- visually attractive
- easy navigation
- engaging content
One brewer who gets all three right from my perspective is Everard's, back in the UK, take a quick look here at their home page:
I am a big fan of the colour green, it is after all the colour of my eyes, and this particular shade of green is very appealing. But notice that the design is not just plain green, the pattern in the background is very reminiscent of the classic pub wallpaper which no doubt every British reader has seen in dozens of traditional pubs. Perhaps I am over psycho-waffling here, but that creates an image of a company that values tradition, and the traditional role of the pub as community centre. Personally I find the layout of the home page very easy to follow, and the navigation bar just underneath the banner has clear labels and there can be no confusing what you are going to see when you click on "Our Ales" for example. In terms of content, Everard's pubs are clearly described and beautifully photographed, while the list of beers includes the Cyclops notes, which of course Everard's pioneered.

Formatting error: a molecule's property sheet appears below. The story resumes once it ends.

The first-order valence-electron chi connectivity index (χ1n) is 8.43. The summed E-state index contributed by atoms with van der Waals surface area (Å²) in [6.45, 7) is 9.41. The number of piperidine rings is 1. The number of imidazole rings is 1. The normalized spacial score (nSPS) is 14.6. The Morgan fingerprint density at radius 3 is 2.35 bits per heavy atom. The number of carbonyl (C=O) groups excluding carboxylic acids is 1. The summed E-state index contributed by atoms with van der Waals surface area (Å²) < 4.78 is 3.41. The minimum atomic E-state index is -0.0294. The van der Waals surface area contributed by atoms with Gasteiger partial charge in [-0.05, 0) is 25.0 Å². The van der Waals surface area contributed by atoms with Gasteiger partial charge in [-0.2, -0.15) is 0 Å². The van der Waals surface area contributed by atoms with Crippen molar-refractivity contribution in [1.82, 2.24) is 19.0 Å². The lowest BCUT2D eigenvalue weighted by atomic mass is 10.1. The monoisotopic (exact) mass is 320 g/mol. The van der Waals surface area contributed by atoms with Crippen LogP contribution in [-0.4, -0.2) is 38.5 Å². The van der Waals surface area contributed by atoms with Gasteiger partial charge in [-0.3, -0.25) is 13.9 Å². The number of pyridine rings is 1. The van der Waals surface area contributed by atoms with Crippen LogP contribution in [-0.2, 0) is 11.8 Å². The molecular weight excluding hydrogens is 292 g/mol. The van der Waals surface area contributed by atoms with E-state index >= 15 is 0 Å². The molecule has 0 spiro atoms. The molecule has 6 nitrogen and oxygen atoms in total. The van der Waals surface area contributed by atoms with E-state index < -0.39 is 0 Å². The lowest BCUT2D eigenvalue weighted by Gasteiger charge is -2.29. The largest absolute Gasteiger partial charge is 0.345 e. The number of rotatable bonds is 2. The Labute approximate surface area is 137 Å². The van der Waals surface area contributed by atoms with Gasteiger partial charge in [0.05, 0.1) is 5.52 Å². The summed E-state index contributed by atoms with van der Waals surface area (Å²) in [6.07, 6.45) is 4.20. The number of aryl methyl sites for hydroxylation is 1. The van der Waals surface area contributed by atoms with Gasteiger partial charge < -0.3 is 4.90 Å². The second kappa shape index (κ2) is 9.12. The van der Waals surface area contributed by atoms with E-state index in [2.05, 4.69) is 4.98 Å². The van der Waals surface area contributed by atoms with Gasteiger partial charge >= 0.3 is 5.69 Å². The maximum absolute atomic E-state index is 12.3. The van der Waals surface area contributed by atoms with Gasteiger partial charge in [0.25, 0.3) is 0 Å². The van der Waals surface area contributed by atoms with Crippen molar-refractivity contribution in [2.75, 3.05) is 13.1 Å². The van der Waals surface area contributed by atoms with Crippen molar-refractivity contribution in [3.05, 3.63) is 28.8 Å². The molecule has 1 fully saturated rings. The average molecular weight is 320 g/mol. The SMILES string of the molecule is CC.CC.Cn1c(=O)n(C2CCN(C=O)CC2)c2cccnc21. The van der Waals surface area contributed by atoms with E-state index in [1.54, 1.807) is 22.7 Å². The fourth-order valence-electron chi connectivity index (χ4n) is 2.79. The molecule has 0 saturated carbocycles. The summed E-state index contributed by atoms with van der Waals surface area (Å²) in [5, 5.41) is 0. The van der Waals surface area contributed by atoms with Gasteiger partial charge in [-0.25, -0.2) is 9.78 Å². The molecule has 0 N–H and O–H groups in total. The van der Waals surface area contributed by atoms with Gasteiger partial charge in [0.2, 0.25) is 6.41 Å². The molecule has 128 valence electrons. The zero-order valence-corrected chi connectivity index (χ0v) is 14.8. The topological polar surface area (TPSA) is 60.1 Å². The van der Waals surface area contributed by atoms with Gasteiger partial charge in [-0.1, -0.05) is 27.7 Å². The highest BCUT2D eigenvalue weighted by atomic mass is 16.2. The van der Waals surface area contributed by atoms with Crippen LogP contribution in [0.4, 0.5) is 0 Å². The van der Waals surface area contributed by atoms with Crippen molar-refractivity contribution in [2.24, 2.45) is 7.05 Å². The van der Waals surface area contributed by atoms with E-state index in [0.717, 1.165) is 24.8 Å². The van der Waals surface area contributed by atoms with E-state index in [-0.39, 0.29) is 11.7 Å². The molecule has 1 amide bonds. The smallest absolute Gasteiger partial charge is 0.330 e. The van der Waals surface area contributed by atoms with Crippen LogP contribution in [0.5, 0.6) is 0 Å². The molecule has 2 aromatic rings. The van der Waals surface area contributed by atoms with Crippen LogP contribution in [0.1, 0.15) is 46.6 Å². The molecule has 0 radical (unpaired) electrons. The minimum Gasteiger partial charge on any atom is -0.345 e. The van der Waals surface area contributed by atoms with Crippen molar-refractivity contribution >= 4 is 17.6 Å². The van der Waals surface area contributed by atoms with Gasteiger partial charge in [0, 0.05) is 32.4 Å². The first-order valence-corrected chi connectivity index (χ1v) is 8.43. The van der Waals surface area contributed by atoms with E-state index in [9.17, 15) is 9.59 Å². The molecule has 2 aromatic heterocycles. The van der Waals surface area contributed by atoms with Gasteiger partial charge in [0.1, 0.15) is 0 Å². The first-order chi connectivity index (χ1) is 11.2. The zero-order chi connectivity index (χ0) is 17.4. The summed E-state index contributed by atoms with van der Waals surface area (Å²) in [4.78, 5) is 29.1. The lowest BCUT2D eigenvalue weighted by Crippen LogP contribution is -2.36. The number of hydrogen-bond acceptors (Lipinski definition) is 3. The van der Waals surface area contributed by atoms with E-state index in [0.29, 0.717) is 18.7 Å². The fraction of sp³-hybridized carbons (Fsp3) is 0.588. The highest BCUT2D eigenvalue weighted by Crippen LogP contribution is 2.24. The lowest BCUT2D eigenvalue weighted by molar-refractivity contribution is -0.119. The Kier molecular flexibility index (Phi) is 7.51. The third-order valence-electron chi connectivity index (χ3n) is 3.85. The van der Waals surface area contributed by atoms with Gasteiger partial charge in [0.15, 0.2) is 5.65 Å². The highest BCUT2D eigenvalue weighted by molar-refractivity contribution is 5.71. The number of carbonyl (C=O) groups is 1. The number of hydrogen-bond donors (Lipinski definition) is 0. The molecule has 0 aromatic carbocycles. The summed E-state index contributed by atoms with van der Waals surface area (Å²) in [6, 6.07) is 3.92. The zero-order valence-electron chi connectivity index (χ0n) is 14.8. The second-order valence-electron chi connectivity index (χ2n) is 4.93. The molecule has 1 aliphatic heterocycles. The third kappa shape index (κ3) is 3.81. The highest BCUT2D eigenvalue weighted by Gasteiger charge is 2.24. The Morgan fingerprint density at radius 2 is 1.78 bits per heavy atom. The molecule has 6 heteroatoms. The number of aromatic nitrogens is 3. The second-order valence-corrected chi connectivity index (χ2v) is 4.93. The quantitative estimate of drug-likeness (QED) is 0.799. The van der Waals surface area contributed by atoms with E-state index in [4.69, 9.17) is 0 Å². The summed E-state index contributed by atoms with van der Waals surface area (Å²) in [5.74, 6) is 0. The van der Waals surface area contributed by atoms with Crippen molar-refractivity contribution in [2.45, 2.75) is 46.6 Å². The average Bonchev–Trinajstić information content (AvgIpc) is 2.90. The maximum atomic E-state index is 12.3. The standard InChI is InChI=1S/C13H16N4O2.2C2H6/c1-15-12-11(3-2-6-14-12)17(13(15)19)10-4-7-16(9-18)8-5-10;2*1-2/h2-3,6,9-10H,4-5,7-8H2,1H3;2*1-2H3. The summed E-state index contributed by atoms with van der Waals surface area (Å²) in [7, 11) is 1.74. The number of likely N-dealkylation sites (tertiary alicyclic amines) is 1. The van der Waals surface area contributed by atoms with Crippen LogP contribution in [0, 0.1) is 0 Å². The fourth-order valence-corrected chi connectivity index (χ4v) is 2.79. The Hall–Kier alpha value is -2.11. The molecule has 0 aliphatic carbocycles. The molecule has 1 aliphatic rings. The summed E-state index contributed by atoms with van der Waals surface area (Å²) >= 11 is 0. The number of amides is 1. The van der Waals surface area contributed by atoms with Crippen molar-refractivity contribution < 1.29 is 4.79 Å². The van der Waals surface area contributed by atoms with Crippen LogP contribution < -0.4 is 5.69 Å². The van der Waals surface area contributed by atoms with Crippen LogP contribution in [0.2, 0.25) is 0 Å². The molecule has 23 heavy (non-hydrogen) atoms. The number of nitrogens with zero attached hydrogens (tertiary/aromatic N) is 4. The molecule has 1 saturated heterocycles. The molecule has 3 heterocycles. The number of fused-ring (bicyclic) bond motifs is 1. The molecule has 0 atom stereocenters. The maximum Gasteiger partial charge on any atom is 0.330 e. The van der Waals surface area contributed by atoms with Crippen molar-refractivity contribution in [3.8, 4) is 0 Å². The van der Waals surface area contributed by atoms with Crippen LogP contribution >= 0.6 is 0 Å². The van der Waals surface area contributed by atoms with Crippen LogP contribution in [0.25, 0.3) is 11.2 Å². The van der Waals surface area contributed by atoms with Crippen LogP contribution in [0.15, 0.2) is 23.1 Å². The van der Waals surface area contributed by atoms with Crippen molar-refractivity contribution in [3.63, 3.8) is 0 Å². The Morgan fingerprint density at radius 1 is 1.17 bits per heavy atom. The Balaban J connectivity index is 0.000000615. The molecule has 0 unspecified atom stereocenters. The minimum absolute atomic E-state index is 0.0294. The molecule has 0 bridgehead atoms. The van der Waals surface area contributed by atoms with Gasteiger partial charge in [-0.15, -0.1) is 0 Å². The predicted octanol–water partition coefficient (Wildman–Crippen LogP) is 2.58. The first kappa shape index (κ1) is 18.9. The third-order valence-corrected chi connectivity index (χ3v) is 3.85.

For me, the Everard's web site works on every level, as does the new web site for Lovibonds, another of my favourite breweries, here is their home page:
Now, this is quite different from Everard's, but what it shares with the Everard's site is that it is visually attractive, I particularly like the slide show which forms the bulk of the home page, scrolling through the various beers the brewery makes. Again the navigation is very easy, and as a craft brewer with no pub estate, the "Where to Try" tab on the navigation bar is vital! I also like the fact that they have integrated e-commerce into the web site, so people can order their beer from the brewery.
So there you have it, rather than just ranting about poor web sites, a couple of examples of breweries doing as good a job with their cyber presence as with their brewing.